More than 80 students and teachers from 11 Rockhampton and the Capricorn Coast schools swapped the classroom for the beach to learn about how local environmental actions can protect the Great Barrier Reef.
The day-long activities were part of the Great Barrier Reef Marine Park Authority’s annual Future Leaders Eco Challenges that raise awareness about how activities on the land can affect the marine environment.
Students collected marine debris at the southern end of Kemp Beach — this activity was run by not-for-profit organisation Tangaroa Blue, which coordinates beach clean-ups around Australia.
Heidi Taylor from Tangaroa Blue said students collected and recorded data on the marine debris they found.
“Cigarette butts were one of the top ten items found at Kemp Beach,” she said. most people don’t realise cigarette butts are made of plastic and as students found out, they can have a real impact on marine creatures.”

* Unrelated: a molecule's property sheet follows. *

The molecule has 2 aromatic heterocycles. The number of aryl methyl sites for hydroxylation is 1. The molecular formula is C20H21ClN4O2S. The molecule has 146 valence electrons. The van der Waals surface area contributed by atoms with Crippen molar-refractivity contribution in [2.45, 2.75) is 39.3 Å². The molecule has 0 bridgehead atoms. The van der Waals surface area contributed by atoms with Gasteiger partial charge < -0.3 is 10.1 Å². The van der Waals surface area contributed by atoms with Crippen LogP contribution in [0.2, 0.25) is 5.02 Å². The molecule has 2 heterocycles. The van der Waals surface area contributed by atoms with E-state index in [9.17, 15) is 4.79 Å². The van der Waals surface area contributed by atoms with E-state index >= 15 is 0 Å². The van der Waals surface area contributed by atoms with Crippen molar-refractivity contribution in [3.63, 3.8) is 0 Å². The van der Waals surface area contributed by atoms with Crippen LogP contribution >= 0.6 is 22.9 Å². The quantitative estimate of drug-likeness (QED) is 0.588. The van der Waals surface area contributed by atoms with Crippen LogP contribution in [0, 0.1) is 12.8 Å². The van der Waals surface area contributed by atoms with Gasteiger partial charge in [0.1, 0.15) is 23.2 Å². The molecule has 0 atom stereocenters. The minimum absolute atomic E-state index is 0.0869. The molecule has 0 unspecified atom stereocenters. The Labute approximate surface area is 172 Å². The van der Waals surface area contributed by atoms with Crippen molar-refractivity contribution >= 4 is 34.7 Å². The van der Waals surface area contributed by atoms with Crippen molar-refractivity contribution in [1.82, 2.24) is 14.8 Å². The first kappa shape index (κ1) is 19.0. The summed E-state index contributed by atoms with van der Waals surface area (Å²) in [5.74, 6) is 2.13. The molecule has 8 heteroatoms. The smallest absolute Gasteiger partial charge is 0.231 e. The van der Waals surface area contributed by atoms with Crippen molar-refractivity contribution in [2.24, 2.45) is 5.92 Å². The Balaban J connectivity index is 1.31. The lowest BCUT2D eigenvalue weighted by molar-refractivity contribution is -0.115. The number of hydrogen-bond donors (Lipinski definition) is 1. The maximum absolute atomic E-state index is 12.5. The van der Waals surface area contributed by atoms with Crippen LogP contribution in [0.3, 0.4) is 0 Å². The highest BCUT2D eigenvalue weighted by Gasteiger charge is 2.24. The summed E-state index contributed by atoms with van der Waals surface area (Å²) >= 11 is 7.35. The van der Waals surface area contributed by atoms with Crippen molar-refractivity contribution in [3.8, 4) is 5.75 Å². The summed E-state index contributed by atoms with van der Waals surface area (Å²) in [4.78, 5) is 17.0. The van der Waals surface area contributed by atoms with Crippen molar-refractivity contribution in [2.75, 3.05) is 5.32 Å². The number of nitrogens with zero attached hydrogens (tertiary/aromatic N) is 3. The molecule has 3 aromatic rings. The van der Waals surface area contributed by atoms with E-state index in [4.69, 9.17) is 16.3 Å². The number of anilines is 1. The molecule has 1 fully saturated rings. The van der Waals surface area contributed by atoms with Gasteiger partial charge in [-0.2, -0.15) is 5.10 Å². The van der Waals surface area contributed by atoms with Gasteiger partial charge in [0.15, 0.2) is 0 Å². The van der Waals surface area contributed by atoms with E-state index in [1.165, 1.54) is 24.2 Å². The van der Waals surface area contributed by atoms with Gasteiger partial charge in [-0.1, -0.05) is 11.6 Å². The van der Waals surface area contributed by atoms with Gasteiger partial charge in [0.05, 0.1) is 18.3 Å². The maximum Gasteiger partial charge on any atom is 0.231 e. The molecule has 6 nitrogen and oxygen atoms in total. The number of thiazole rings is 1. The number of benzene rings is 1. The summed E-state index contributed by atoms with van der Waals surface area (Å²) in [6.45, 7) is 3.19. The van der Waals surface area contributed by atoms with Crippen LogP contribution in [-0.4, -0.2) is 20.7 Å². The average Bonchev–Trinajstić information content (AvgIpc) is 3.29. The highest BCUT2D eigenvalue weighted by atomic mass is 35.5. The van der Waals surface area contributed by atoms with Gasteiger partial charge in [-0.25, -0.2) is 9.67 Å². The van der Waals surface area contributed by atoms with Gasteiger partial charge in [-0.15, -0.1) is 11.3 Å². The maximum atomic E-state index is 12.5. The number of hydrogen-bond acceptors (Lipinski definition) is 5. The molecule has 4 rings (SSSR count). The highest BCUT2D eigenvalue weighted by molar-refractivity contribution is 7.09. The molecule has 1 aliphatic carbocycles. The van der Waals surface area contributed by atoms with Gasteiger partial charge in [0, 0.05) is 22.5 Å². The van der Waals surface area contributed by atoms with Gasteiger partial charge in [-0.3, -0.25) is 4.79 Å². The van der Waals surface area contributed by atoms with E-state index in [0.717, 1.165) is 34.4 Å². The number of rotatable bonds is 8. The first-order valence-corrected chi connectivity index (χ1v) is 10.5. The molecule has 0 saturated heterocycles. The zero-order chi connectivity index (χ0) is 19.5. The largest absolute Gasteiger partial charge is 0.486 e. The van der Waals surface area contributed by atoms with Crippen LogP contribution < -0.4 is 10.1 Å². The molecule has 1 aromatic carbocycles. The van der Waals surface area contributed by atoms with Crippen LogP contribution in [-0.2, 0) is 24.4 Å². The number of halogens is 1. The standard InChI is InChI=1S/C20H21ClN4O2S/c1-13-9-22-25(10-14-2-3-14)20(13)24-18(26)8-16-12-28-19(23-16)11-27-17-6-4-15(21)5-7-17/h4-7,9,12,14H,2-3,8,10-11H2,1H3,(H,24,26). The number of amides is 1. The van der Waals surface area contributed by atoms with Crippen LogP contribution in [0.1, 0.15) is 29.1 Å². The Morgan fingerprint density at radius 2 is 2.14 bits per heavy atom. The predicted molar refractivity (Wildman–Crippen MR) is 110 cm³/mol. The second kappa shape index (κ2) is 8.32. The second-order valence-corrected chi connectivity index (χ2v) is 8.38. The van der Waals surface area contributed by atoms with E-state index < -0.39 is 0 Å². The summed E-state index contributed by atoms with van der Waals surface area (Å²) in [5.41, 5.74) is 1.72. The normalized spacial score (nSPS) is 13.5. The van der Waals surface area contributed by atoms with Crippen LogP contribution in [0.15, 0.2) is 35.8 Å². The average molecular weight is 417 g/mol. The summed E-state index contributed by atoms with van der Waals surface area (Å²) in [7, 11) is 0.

The students also learnt about coastal dune vegetation and erosion, and participated in a nature-inspired printing activity mentored by prominent local artists Jett James and Renton Bishopric.
They also trekked up to Turtle Lookout to get a glimpse of the amazing Keppel Bay and learn some facts about turtles.
This year’s Rockhampton and Capricorn Coast event was delivered in partnership with Fitzroy Coastal Catchments and Fitzroy Basin Association.
The Future Leaders Eco Challenge event was also supported by Queensland Parks and Wildlife Service and Reef Guardians Livingstone Shire Council.
GBRMPA’s Reef Guardian Schools program includes 308 schools and over 126,000 students from Torres Strait to Brisbane taking part in Reef education and environmental stewardship activities in their local area.
Further information about the Reef Guardian Schools program is available at www.gbrmpa.gov.au.